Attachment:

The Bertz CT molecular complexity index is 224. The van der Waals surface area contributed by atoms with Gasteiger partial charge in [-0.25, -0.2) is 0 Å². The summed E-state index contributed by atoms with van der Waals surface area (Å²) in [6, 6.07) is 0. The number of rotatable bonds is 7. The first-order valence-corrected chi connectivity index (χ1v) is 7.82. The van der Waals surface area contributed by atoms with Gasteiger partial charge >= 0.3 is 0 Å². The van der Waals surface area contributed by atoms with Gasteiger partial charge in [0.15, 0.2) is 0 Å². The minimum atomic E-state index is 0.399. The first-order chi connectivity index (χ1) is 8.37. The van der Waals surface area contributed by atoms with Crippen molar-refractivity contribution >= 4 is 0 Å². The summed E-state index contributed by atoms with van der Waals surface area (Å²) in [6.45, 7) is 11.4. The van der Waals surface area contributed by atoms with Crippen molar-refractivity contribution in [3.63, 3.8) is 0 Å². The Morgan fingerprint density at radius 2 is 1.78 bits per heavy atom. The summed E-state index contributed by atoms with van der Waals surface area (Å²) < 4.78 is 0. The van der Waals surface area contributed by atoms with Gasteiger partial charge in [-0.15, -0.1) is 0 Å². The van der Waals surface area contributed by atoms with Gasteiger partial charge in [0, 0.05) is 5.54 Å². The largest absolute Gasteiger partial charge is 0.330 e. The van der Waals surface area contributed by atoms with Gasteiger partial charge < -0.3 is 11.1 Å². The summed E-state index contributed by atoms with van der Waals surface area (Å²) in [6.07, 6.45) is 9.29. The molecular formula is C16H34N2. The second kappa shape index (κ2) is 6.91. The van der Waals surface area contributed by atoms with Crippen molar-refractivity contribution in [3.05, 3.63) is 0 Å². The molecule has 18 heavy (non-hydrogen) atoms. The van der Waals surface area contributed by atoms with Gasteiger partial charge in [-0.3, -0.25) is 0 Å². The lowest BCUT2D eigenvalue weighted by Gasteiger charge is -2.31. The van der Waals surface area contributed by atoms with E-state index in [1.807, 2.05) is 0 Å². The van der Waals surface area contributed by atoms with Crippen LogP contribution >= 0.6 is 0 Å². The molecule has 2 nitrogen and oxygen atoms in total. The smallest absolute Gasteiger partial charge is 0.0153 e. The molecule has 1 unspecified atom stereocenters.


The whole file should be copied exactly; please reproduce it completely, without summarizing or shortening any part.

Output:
The Bertz CT molecular complexity index is 224. The van der Waals surface area contributed by atoms with Gasteiger partial charge in [-0.25, -0.2) is 0 Å². The summed E-state index contributed by atoms with van der Waals surface area (Å²) in [6, 6.07) is 0. The number of rotatable bonds is 7. The first-order valence-corrected chi connectivity index (χ1v) is 7.82. The van der Waals surface area contributed by atoms with Gasteiger partial charge >= 0.3 is 0 Å². The van der Waals surface area contributed by atoms with Gasteiger partial charge in [0.15, 0.2) is 0 Å². The minimum atomic E-state index is 0.399. The first-order chi connectivity index (χ1) is 8.37. The van der Waals surface area contributed by atoms with Crippen molar-refractivity contribution >= 4 is 0 Å². The summed E-state index contributed by atoms with van der Waals surface area (Å²) in [6.45, 7) is 11.4. The van der Waals surface area contributed by atoms with Crippen molar-refractivity contribution in [3.63, 3.8) is 0 Å². The Morgan fingerprint density at radius 2 is 1.78 bits per heavy atom. The summed E-state index contributed by atoms with van der Waals surface area (Å²) < 4.78 is 0. The van der Waals surface area contributed by atoms with Gasteiger partial charge in [-0.15, -0.1) is 0 Å². The van der Waals surface area contributed by atoms with Gasteiger partial charge in [0, 0.05) is 5.54 Å². The largest absolute Gasteiger partial charge is 0.330 e. The van der Waals surface area contributed by atoms with Gasteiger partial charge < -0.3 is 11.1 Å². The summed E-state index contributed by atoms with van der Waals surface area (Å²) in [6.07, 6.45) is 9.29. The molecular formula is C16H34N2. The second kappa shape index (κ2) is 6.91. The van der Waals surface area contributed by atoms with Crippen molar-refractivity contribution in [3.05, 3.63) is 0 Å². The molecule has 18 heavy (non-hydrogen) atoms. The van der Waals surface area contributed by atoms with Gasteiger partial charge in [-0.3, -0.25) is 0 Å². The lowest BCUT2D eigenvalue weighted by Gasteiger charge is -2.31. The van der Waals surface area contributed by atoms with E-state index in [1.807, 2.05) is 0 Å². The van der Waals surface area contributed by atoms with Crippen LogP contribution >= 0.6 is 0 Å². The molecule has 2 nitrogen and oxygen atoms in total. The smallest absolute Gasteiger partial charge is 0.0153 e. The molecule has 1 unspecified atom stereocenters.